Researchers from Consejo Superior de Investigaciones Científicas-Universitat Politècnica de València in Spain have developed two techniques based on trans-acting small interfering RNAs (syn-tasiRNAs) to moderate the degree of silencing induced by a plant's genes. The findings are released in Nucleic Acids Research.

RNA interference (RNAi) is commonly used in plants to silence genes and study gene functions or improve crops. However, methods for fine-tuning the degree of induced silencing are missing. Thus, Lucio López-Dolz and the team came up with two techniques based on artificial small RNAs (sRNAs) to fine-tune RNAi efficacy in plants.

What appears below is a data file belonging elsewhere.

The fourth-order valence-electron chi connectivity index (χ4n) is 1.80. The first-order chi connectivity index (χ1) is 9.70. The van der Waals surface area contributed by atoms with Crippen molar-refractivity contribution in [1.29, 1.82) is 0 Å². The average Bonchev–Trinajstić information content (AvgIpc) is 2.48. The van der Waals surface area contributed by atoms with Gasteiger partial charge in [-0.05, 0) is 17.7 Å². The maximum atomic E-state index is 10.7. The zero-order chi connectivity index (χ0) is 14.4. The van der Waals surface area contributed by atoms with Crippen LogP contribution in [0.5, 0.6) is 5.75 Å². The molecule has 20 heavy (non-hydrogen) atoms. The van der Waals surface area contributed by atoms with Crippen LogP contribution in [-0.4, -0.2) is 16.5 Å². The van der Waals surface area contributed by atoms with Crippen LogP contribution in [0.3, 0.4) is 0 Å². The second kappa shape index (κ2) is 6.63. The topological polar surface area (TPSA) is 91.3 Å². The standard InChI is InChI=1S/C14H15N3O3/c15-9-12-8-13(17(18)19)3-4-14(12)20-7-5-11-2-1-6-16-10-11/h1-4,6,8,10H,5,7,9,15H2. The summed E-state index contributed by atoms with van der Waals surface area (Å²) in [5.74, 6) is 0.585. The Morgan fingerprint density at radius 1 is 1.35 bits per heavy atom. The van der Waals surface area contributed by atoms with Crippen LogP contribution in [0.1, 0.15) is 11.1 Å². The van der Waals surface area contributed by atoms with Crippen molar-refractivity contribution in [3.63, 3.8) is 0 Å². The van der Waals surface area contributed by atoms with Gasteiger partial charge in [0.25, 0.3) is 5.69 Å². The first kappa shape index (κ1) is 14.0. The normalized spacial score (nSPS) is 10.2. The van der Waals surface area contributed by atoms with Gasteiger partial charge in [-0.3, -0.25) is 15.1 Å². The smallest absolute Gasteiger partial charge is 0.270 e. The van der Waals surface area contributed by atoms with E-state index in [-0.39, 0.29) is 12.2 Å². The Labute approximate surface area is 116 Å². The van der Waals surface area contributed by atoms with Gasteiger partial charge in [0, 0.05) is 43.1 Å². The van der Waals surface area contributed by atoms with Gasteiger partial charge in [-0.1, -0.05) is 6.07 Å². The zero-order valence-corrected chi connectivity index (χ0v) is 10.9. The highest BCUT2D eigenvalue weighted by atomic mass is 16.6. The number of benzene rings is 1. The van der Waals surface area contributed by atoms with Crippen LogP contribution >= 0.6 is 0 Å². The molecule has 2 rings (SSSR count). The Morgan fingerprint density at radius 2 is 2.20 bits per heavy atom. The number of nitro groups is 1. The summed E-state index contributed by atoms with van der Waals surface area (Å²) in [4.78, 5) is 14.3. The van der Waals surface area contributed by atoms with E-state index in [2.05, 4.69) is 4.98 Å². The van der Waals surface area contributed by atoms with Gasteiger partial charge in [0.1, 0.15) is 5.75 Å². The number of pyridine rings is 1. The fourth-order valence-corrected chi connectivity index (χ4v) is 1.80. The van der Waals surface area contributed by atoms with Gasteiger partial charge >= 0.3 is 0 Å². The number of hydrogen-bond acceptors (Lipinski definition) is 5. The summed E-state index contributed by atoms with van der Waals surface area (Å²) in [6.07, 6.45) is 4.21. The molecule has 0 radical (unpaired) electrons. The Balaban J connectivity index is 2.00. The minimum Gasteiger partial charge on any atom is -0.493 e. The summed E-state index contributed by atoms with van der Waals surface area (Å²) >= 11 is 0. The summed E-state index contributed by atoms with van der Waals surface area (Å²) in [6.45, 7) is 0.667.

The first method entails modification of the precursor position from which the syn-tasiRNA is expressed. Using this method, it was shown that the accumulation and efficacy of Arabidopsis TAS1c-based syn-tasiRNAs progressively decreased as the syn-tasiRNA is expressed from positions more distal to the trigger miR173 target site. The second method tweaks the degree of base-pairing between the 3′ end of the syn-tasiRNA and the 5′ end of the target RNA.

 

Both methods have been successfully applied in Arabidopsis thaliana and Nicotiana benthamiana.

 

Read more results in Nucleic Acid Research.